Elevated brain iron in cocaine addiction as indexed by magnetic field correlation imaging
Vitria Adisetiyo1, Corinne E. McGill1, William DeVries2, Jens H. Jensen1,3, Colleen A. Hanlon2, and Joseph A. Helpern1

1Neuroscience, Medical University of South Carolina, Charleston, SC, United States, 2Psychiatry and Behavioral Sciences, Medical University of South Carolina, Charleston, SC, United States, 3Radiology and Radiological Science, Medical University of South Carolina, Charleston, SC, United States


Brain iron is critical for neural processes implicated in addiction. Recently, disrupted iron regulation was detected in individuals with cocaine use disorder (CUD) using quantitative susceptibility mapping. Our goal was to replicate these findings using an alternative iron imaging method called magnetic field correlation imaging. Consistent with the only study of brain iron in CUD, we detected elevated brain iron levels in globus pallidus regions and loss of age-related iron accumulation in CUD. Our replication of aberrant brain iron findings in CUD using a different MRI modality lends support for further investigation of iron homeostasis in CUD.


Substantial brain alterations have been detected in cocaine use disorder (CUD).1 However, the neurobiological mechanisms underlying different stages of CUD are not fully understood and may explain why effective medication treatments remain elusive.2 Recently, a quantitative susceptibility mapping (QSM) study demonstrated that iron regulation is also disrupted in CUD.3 Iron plays a vital role in neural processes implicated in addiction including dopamine synthesis, myelin maintenance and blood oxygen transport.4 Our goal is to replicate the QSM findings from the only study of brain iron in CUD3 using an alternative iron imaging method called magnetic field correlation (MFC) imaging.5,6 We hypothesize that aberrant brain iron levels in CUD would also be detectable using MFC imaging which provides similarly sensitive and complementary iron indices to QSM.7 The globus pallidus external segment (GPe), globus pallidus internal segment (GPi), putamen (PUT), caudate nucleus (CN), thalamus (THL) and red nucleus (RN) were chosen as regions of interest (ROIs) as they are targets of cocaine,1 have the highest concentrations of dopamine and iron,4,8 and were previously studied in CUD.3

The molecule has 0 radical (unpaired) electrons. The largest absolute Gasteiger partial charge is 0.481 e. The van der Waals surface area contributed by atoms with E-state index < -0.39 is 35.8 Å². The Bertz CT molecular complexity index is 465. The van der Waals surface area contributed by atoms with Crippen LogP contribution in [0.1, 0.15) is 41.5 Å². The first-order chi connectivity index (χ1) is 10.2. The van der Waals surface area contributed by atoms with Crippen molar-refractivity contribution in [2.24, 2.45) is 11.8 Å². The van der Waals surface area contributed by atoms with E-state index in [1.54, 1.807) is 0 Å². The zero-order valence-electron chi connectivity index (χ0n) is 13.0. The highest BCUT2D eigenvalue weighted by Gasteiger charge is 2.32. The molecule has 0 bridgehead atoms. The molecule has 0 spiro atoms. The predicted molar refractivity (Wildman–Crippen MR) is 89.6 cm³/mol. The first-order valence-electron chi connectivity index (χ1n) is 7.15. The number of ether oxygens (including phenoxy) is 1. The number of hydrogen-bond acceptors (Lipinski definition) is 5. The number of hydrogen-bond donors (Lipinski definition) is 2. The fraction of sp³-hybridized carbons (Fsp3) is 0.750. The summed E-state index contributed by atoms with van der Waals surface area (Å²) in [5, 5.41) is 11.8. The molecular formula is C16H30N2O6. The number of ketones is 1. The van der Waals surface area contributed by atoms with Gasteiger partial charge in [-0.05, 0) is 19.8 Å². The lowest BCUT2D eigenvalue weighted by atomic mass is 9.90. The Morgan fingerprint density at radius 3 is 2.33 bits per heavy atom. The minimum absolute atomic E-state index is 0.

We studied 19 individuals with CUD (41.0 [mean] ± 9.2 [SD] years old, 11 males) and 19 healthy controls (36.9 ± 12.5 years old, 15 males). CUD patients met DSM-IV-TR criteria for cocaine dependence9; controls had no history of DSM-IV-TR diagnoses, including drug, nicotine or alcohol abuse/dependence. CUD patients were abstinent on the scan day (negative urine drug test). Imaging was conducted on a 3T Siemens Trio; MFC asymmetric spin echo (ASE): TR/TE = 5550/40 ms, voxel = 1.7 mm³, matrix = 128 × 128 × 40, averages = 4, flip angle = 90°, EPI factor = 33, no gaps, refocusing pulse time shifts = 0, -4 and -16 ms, acquisition = 6 min, 40 sec. MPRAGE: TR/TE = 1900/2.34 ms, voxel = 0.9 × 0.9 × 1 mm³, matrix = 256 × 256 × 192, acquisition = 5 min, 42 sec. The MFC parametric maps were calculated as previously described.6 Automatic ROI segmentation of each subject’s MPRAGE was performed using Freesurfer (http://surfer.nmr.mgh.harvard.edu). The whole globus pallidus (GP) was manually delineated into GPe and GPi. ROIs and MFC maps were normalized with ART210 to MNI space. To exclude partial volume effects, ROIs were constrained with a consensus mask (ROI voxels with overlap among subjects). The RN ROI was drawn on a normalized group average 0-shift ASE image (automatic segmentation unavailable). ROIs were visually inspected for anatomical accuracy and applied to the MFC map to extract subject means (Figure 1). Group comparisons were conducted (normally distributed measures: two-tailed Student’s t-test, effect size Cohen’s d; non-normally distributed: Mann-Whitney U test, effect size rank biserial correlation [rrb]; nominal: Fisher’s exact test). Within group MFC correlations with age and collinearity tests were conducted (normally distributed: Pearson’s correlation [r]; non-normally distributed: Spearman’s correlation [rs]; control for collinear covariates: partial correlations; all two-tailed). False discovery rate (FDR) correction was used for multiple comparisons.11